Someone, usually your child’s teacher or another school professional, suspects your child may have a learning disability or need extra services, such as speech pathology or occupational therapy. Your child is then referred to us for an evaluation, and you will be asked to give parental consent. As a parent, if you suspect your child may need additional help, you have the right to request an evaluation as well.
Our members of the evaluation team differ according to your child’s special needs. The team leader will be our school Principal and our staff whose expertise is required in assessing your child. If you disagree with an evaluation, you have the right to request an Independent Education Evaluation (IEE), and to ask the school district to pay for it. Your child’s IEP coordinator should tell you about this and the other rights you have as a parent throughout the process.
Once all of the evaluations have taken place, the team members write their reports and determine together whether your child qualifies for services. According to the Individuals with Disabilities Education Act (IDEA), in order to be eligible for special education or related services, your child must be determined to be a “child with a disability” — which can mean anything from an articulation issue to ADD to a hearing impairment and many others. If your child isn’t found eligible for services and you disagree, it’s your right to challenge the decision.
Meeting with Parents/guardian and Child
The IEP meeting is scheduled by Saint Clare and we will contact you well in advance and attempt to accommodate your schedule. On the call, the coordinator is required to list the meeting’s attendees and invite you to bring anyone you feel would be an advocate for your child, such as a teacher or therapist.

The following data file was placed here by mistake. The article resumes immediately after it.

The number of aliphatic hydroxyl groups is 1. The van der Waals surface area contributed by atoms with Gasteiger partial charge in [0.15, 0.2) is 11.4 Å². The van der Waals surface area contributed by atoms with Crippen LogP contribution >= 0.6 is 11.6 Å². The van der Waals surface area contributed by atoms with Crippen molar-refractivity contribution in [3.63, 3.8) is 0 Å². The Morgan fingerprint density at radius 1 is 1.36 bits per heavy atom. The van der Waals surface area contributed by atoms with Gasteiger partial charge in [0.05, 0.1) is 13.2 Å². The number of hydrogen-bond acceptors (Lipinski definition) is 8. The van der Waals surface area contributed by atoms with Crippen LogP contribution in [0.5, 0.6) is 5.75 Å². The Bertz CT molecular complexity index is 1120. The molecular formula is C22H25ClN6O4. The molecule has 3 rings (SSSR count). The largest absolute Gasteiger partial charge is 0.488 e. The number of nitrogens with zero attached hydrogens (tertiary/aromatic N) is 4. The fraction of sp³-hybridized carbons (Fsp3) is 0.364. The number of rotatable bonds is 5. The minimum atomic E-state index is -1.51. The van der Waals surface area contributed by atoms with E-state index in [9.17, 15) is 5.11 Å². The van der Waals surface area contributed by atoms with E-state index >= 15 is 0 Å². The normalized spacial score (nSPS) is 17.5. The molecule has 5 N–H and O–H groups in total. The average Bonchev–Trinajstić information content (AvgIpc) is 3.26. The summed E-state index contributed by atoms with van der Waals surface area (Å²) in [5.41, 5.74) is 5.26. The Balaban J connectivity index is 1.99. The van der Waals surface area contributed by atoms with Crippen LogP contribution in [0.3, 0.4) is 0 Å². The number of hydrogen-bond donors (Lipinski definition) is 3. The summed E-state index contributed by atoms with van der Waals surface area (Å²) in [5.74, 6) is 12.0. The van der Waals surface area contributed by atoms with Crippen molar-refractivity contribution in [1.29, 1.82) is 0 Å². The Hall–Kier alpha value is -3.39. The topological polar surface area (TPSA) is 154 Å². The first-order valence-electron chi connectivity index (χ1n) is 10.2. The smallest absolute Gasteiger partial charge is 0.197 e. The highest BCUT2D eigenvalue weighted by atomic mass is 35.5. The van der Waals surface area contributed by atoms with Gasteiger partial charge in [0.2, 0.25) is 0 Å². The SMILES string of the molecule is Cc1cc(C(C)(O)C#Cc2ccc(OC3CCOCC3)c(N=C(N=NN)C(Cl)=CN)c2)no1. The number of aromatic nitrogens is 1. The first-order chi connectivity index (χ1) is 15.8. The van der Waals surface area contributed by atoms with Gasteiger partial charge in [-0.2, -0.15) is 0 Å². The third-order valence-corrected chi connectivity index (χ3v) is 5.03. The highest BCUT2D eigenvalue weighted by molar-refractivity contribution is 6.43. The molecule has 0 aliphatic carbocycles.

At the meeting, your child’s IEP will be written, including the specific services he’ll receive, how many times per week and for how many minutes he’ll get them, and whether they’ll be one-on-one or with a group. If you disagree with the IEP, you have the right to request a due process hearing and mediation.
Services, Progress Reports and Review
Once the IEP is written, Saint Clare will be responsible for making sure it’s followed. Her teacher, service providers, and you will all be given copies of the IEP. Often, you’ll meet together at the beginning of the academic year with the school’s IEP coordinator to discuss how the program will be carried out.
As often as your child’s report cards are sent out, you should receive official IEP progress reports, though usually you’ll be given less formal updates on a more frequent basis. At least once a year, the IEP will be reviewed. At the meeting you can request changes or make suggestions, and if you disagree with the results, you can ask for additional evaluations or a hearing and mediation.
Kids with IEPs have to be reevaluated every three years to determine whether they’re still eligible for services. If you as a parent or guardian requests it, however, reevaluations can be done sooner or more often.
Do you suspect that your child may require special education? If so, get in touch with us by filling in this
Questionnaire Form and give us as much information as possible. Our representative will get in touch with you the soonest to schedule a meeting with you and your child.